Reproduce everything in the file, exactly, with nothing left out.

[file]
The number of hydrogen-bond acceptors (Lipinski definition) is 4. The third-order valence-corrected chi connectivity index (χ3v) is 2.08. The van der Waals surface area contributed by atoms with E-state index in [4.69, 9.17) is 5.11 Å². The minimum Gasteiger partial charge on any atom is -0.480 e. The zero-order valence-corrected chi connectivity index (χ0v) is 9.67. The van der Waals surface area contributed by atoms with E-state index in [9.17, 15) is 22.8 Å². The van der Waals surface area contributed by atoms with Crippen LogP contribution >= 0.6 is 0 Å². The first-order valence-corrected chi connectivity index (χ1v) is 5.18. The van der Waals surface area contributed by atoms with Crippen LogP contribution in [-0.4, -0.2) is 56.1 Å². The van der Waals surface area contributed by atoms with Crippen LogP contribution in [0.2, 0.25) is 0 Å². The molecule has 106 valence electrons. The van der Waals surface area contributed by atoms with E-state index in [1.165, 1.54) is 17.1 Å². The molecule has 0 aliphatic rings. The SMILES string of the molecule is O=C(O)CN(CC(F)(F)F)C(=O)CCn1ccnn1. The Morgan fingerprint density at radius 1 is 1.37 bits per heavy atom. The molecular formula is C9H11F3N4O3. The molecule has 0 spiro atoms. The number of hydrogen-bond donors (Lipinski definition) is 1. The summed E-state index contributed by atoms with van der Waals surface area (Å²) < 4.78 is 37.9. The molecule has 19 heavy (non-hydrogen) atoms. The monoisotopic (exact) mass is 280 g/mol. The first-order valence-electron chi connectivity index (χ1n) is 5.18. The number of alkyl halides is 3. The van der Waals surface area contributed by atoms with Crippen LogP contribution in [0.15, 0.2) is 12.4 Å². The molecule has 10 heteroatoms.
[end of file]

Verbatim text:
The number of hydrogen-bond acceptors (Lipinski definition) is 4. The third-order valence-corrected chi connectivity index (χ3v) is 2.08. The van der Waals surface area contributed by atoms with E-state index in [4.69, 9.17) is 5.11 Å². The minimum Gasteiger partial charge on any atom is -0.480 e. The zero-order valence-corrected chi connectivity index (χ0v) is 9.67. The van der Waals surface area contributed by atoms with E-state index in [9.17, 15) is 22.8 Å². The van der Waals surface area contributed by atoms with Crippen LogP contribution >= 0.6 is 0 Å². The first-order valence-corrected chi connectivity index (χ1v) is 5.18. The van der Waals surface area contributed by atoms with Crippen LogP contribution in [-0.4, -0.2) is 56.1 Å². The van der Waals surface area contributed by atoms with Crippen LogP contribution in [0.2, 0.25) is 0 Å². The molecule has 106 valence electrons. The van der Waals surface area contributed by atoms with E-state index in [1.165, 1.54) is 17.1 Å². The molecule has 0 aliphatic rings. The SMILES string of the molecule is O=C(O)CN(CC(F)(F)F)C(=O)CCn1ccnn1. The Morgan fingerprint density at radius 1 is 1.37 bits per heavy atom. The molecular formula is C9H11F3N4O3. The molecule has 0 spiro atoms. The number of hydrogen-bond donors (Lipinski definition) is 1. The summed E-state index contributed by atoms with van der Waals surface area (Å²) < 4.78 is 37.9. The molecule has 19 heavy (non-hydrogen) atoms. The monoisotopic (exact) mass is 280 g/mol. The first-order valence-electron chi connectivity index (χ1n) is 5.18. The number of alkyl halides is 3. The van der Waals surface area contributed by atoms with Crippen LogP contribution in [0.15, 0.2) is 12.4 Å². The molecule has 10 heteroatoms.